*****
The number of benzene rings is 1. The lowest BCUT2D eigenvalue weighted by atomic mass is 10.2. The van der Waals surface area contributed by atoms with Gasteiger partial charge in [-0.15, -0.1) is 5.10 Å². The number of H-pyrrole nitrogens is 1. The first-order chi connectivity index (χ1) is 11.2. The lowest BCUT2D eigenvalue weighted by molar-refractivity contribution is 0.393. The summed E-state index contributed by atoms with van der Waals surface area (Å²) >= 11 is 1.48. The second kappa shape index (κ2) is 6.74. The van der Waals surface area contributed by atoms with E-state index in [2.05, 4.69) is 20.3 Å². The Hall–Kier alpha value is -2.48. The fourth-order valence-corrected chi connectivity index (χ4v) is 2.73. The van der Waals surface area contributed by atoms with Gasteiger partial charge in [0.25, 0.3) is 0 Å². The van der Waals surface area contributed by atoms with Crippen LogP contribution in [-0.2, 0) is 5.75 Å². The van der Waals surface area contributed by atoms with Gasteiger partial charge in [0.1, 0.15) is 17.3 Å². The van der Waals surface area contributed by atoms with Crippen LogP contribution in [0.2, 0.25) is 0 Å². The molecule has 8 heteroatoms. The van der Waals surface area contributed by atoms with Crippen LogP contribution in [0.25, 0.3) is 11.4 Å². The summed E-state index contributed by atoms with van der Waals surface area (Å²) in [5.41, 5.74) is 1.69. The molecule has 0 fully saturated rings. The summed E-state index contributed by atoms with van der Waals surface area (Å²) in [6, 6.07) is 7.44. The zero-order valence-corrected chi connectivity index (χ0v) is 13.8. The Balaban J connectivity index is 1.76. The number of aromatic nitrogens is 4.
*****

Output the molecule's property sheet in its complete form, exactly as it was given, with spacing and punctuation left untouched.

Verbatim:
The number of benzene rings is 1. The lowest BCUT2D eigenvalue weighted by atomic mass is 10.2. The van der Waals surface area contributed by atoms with Gasteiger partial charge in [-0.15, -0.1) is 5.10 Å². The number of H-pyrrole nitrogens is 1. The first-order chi connectivity index (χ1) is 11.2. The lowest BCUT2D eigenvalue weighted by molar-refractivity contribution is 0.393. The summed E-state index contributed by atoms with van der Waals surface area (Å²) >= 11 is 1.48. The second kappa shape index (κ2) is 6.74. The van der Waals surface area contributed by atoms with E-state index in [2.05, 4.69) is 20.3 Å². The Hall–Kier alpha value is -2.48. The fourth-order valence-corrected chi connectivity index (χ4v) is 2.73. The van der Waals surface area contributed by atoms with Gasteiger partial charge in [0.25, 0.3) is 0 Å². The van der Waals surface area contributed by atoms with Crippen LogP contribution in [-0.2, 0) is 5.75 Å². The van der Waals surface area contributed by atoms with Gasteiger partial charge in [0.1, 0.15) is 17.3 Å². The van der Waals surface area contributed by atoms with Crippen LogP contribution in [0.2, 0.25) is 0 Å². The molecule has 8 heteroatoms. The van der Waals surface area contributed by atoms with Crippen LogP contribution in [0.25, 0.3) is 11.4 Å². The summed E-state index contributed by atoms with van der Waals surface area (Å²) in [5.41, 5.74) is 1.69. The molecule has 0 fully saturated rings. The summed E-state index contributed by atoms with van der Waals surface area (Å²) in [6, 6.07) is 7.44. The zero-order valence-corrected chi connectivity index (χ0v) is 13.8. The Balaban J connectivity index is 1.76. The number of aromatic nitrogens is 4.